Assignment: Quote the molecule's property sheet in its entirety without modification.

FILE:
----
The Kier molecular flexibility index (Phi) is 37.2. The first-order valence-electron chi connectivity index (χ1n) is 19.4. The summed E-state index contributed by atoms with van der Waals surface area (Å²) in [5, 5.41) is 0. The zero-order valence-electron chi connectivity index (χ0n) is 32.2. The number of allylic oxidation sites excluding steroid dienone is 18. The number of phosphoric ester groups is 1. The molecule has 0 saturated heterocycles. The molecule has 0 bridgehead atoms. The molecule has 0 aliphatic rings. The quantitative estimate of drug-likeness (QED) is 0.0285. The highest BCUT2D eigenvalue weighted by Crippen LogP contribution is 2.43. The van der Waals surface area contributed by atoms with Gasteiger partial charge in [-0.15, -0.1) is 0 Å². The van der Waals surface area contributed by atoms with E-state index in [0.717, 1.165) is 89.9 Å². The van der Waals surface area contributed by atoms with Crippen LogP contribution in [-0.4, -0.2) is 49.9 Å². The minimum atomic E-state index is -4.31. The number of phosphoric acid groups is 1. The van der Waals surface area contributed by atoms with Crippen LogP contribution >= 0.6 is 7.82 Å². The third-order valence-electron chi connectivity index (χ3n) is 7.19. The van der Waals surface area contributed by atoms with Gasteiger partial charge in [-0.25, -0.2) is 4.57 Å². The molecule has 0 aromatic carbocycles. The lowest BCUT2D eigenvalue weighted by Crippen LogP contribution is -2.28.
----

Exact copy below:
The Kier molecular flexibility index (Phi) is 37.2. The first-order valence-electron chi connectivity index (χ1n) is 19.4. The summed E-state index contributed by atoms with van der Waals surface area (Å²) in [5, 5.41) is 0. The zero-order valence-electron chi connectivity index (χ0n) is 32.2. The number of allylic oxidation sites excluding steroid dienone is 18. The number of phosphoric ester groups is 1. The molecule has 0 saturated heterocycles. The molecule has 0 bridgehead atoms. The molecule has 0 aliphatic rings. The quantitative estimate of drug-likeness (QED) is 0.0285. The highest BCUT2D eigenvalue weighted by Crippen LogP contribution is 2.43. The van der Waals surface area contributed by atoms with Gasteiger partial charge in [-0.15, -0.1) is 0 Å². The van der Waals surface area contributed by atoms with E-state index in [0.717, 1.165) is 89.9 Å². The van der Waals surface area contributed by atoms with Crippen LogP contribution in [-0.4, -0.2) is 49.9 Å². The minimum atomic E-state index is -4.31. The number of phosphoric acid groups is 1. The van der Waals surface area contributed by atoms with Crippen LogP contribution >= 0.6 is 7.82 Å². The third-order valence-electron chi connectivity index (χ3n) is 7.19. The van der Waals surface area contributed by atoms with Gasteiger partial charge in [-0.25, -0.2) is 4.57 Å². The molecule has 0 aromatic carbocycles. The lowest BCUT2D eigenvalue weighted by Crippen LogP contribution is -2.28.